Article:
topic of the discovery of Penicillin.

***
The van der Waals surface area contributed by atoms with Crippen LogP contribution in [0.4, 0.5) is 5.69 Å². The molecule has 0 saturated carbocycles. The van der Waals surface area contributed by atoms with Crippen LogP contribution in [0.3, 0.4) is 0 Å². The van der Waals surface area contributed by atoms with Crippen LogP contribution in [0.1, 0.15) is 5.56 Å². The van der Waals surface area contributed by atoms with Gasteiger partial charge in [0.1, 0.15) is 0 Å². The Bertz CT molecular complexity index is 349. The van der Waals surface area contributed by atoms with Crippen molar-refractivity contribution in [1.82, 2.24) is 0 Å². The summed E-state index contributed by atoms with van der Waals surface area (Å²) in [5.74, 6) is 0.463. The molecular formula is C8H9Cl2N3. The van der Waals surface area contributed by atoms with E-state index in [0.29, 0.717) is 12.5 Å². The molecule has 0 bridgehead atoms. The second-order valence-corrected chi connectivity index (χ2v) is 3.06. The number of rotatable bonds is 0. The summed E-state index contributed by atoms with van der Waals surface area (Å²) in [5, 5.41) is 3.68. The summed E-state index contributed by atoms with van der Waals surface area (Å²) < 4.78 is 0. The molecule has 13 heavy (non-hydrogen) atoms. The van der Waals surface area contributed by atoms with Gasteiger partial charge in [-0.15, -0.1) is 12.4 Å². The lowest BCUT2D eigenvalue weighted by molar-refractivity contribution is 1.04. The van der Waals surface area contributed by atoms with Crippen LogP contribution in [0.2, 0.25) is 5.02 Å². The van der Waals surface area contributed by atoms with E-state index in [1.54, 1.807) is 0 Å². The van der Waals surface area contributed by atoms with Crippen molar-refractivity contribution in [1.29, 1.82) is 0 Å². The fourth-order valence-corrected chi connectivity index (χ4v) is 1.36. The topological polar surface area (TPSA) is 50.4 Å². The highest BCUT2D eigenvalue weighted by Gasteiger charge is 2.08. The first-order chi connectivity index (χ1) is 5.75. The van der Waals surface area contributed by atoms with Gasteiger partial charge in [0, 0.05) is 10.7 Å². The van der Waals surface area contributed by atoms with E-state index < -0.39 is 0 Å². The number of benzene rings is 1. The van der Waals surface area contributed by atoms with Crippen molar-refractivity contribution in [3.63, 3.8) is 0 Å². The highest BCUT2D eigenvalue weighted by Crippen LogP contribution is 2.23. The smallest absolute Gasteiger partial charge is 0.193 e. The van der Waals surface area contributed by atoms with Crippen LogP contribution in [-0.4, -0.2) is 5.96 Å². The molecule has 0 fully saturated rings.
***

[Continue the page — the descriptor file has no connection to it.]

This paper is for an Informative Speech. I have chosen the topic of the discovery of Penicillin. I have chosen some resources and created an outline already. Suzanne Messick Informative Speech Outline: Purpose: To inform Specific Purpose: Following my speech my audience will be able to explain how penicillin was invented. Central Idea: The invention of penicillin changed the face of modern medicine. A. Introduction (The introduction should grab the audience’s attention.) 1. If I asked you to name the most important discovery in the twentieth century I would no doubt get many answers. Most people would completely miss one of the most important discoveries of that century: penicillin. a. My topic is the invention of penicillin and its importance. b. The discovery of penicillin completely changed the face of modern medicine. c. Today I am going to speak to you about the discovery of penicillin, the importance of penicillin, and its impact on WW2. B. Body of Speech (Provides the audience with information regarding your topic) 1. Penicillin was discovered by Alexander Fleming in 1928 a. Alexander Fleming went on vacation on week and came back to a petri dish with bacteria, save for one area that did not have any because of penicillium. b. While Fleming made penicillin famous in 1928 with its ability to inhibit bacteria growth, the compound’s potential wasn’t taken seriously until the summer of 1941. 2. Penicillin saved thousands of lives during WW2 a. Though penicillin was still a ways off from becoming the medicine that we know today, it still made huge advancements for our military in the latter stages of WW2. b. A lead scientist for the effort of producing penicillin wrote, “Whatever course we were to take, we had to be sure of that D-Day supply.” 3. Prior to the introduction of penicillin there was no effective treatment for infections like pneumonia, gonorrhea, and bronchitis. a. Before penicillin the average life expectancy was just 47 years old with infectious diseases being the main cause of death. b. The discovery of the penicillin mold led to the antibiotic revolution which completely changed our demographics and changed our leading causes of death. Informative Speech Requirements (5 to 6 minutes) 125 Points “Informative speeches share information with others to enhance their knowledge or understanding of the information, concepts and ideas you present.” “An Event, Discovery, Situation or Influential Person from the 20th Century (1900 to 1999) that Has Made a Significant Impact on Our Lives in the 21st Century” will be your general topic for the Informative Speech. This means your topic is historically based and has significance for us living in the 21st Century. Question older members of your family about events that have taken place during their lifetime or their parents’ and grandparents’ lifetimes. These family stories may help you choose a topic you are interested in researching. Jot down some ideas from class discussions to get your speech started! Your Task • Dazzle your classmates with little known or often forgotten information. • Organize your presentation in a simple yet interesting manner. • Facilitate recall and understanding by using interesting examples, anecdotes, etc. • Make sure I approve your topic. • Provide your instructor with a typed speech. • Use notecards! Length: Your speech should be approximately five to six minutes long. Maximum time is 6:30. Penalty is 3 points for every :30 seconds beyond 6:30. Instructor will not grade speeches under 4:00. Recommended timing to keep you within the time constrains: 1 minute for the introduction, minutes for the body of the speech, and 1 minute for the conclusion. Speaking to Inform Most presentations/speeches in the academic or professional realm are informative in nature. A good informative speaker provides an audience with relevant information in an unbiased and somewhat disconnected manner; he or she does not advocate a particular stance or point of view during the presentation. Know the audience Effort should be made to relate your topic to the average college student. Key principles for informative speeches 1. Be relevant. You have the responsibility of connecting the information you are presenting to the interests and needs of your audience. 2. Be organized. You should organize your information into clear, easily handled segments. 3. Be Interesting. Interest and learning are positively related. Find illustrations to support your points that your audience can relate. 4. Repetition works. Use more than one example to illustrate your key points. Cover less information in more depth. 5. Be prepared. Rehearse your speech alone and in the presence of others several times before you present it. Supporting your points, illustrating your material: The quality of an informative presentation is directly related to the quality of the information provided. Use credible sources to support your points. For example, Newsweek is a credible media source; is not. If you have questions about whether a particular source is credible, ask a reference librarian. Also, make sure you include enough examples, statistics, anecdotes, etc., to illustrate your main points. It’s better to have three main points and plenty of supporting evidence than to have five weakly supported main points. Supporting materials tips: Authorities – If you are using information from other sources, let your audience know who these sources are and where they can be found. For example, “Aristotle is quoted in his book ON RHETORIC as saying . . . ” Statistics – Include only relevant statistics and provide verbal illustrations that help the audience conceptualize the importance of the statistics. For example, after saying, “The average blue whale is about 80 ft. long,” say “That’s equivalent to three school buses parked back to back.” CAUTION: Too many statistical citations confuse even the most sophisticated audience. Facts – A statement is factual if it can be proved or disproved using the scientific method, everything else is opinion. Explanation – Explanations, examples and anecdotes improve the understanding of an informative speech. Provide explanations whenever there is even a remote chance the audience could be confused. Written speech: Must be fully written and typed, double-spaced. Instructor will not grade a speech that does not contain paragraphs. Delivery should not be word-for-word. In the real world, speeches are fully written. Visual Aids: At least 2 and no more than 5. Videos used during the speech may be no longer than 20 seconds. Extra Credit (up to 10 points): Assignment MUST be complete. Any additional information that you feel would help as I grade your speech; for example, your process for narrowing your speech to the appropriate time limit. This could be a paragraph describing the editing process or a first or second draft of your speech with clearly defined edits (highlight these).